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date: 27 May 2020

Abstract and Keywords

Pragmatics, the youngest linguistic discipline, has a venerable past: all the way from the Greek sophists through the medieval nominalists and nineteenth-century pragmatic thinkers to today’s workers in various sub-disciplines of linguistics, sociology, psychology, literary research, and other branches of the humanities and social sciences. In the chapter, a line is drawn connecting these historical tendencies, converging in the contemporary interest in pragmatics as the science of linguistic social behavior in various situational and institutional contexts. Attention is paid to predecessors, both immediate and remote, as well as to the man protagonists on today’s pragmatic scene, and how they interact with the neighboring disciplines, especially under a societal perspective. In particular, it is shown how the classical theory of speech acts is in need of being revised and extended in various directions, such as relevance theory, the theory of pragmatic acts, the study of cooperation in interaction, and more.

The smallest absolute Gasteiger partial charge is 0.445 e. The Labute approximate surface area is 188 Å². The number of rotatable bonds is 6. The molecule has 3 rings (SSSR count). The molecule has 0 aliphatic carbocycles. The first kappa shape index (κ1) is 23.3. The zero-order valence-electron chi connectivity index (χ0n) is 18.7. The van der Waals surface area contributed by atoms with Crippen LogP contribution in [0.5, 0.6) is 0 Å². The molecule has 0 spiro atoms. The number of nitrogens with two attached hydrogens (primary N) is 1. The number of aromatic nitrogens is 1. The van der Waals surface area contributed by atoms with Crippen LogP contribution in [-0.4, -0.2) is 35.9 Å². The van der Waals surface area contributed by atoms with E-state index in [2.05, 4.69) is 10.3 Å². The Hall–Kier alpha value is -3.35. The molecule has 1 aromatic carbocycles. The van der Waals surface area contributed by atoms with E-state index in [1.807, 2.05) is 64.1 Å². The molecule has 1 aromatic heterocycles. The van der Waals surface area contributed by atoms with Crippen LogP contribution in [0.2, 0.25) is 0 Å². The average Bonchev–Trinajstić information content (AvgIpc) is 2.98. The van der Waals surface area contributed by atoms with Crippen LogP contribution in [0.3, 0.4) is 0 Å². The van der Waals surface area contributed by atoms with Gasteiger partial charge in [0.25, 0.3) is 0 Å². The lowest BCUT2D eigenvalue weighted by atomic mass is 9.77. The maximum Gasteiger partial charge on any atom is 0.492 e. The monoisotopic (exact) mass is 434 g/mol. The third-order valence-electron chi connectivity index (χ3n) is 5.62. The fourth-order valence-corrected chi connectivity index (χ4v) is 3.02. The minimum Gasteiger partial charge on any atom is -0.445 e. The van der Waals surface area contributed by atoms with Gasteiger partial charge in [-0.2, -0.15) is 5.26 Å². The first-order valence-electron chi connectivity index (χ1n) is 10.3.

Keywords: pragmatics ancestry, communication, speech acts, pragmatic acts, societal pragmatics

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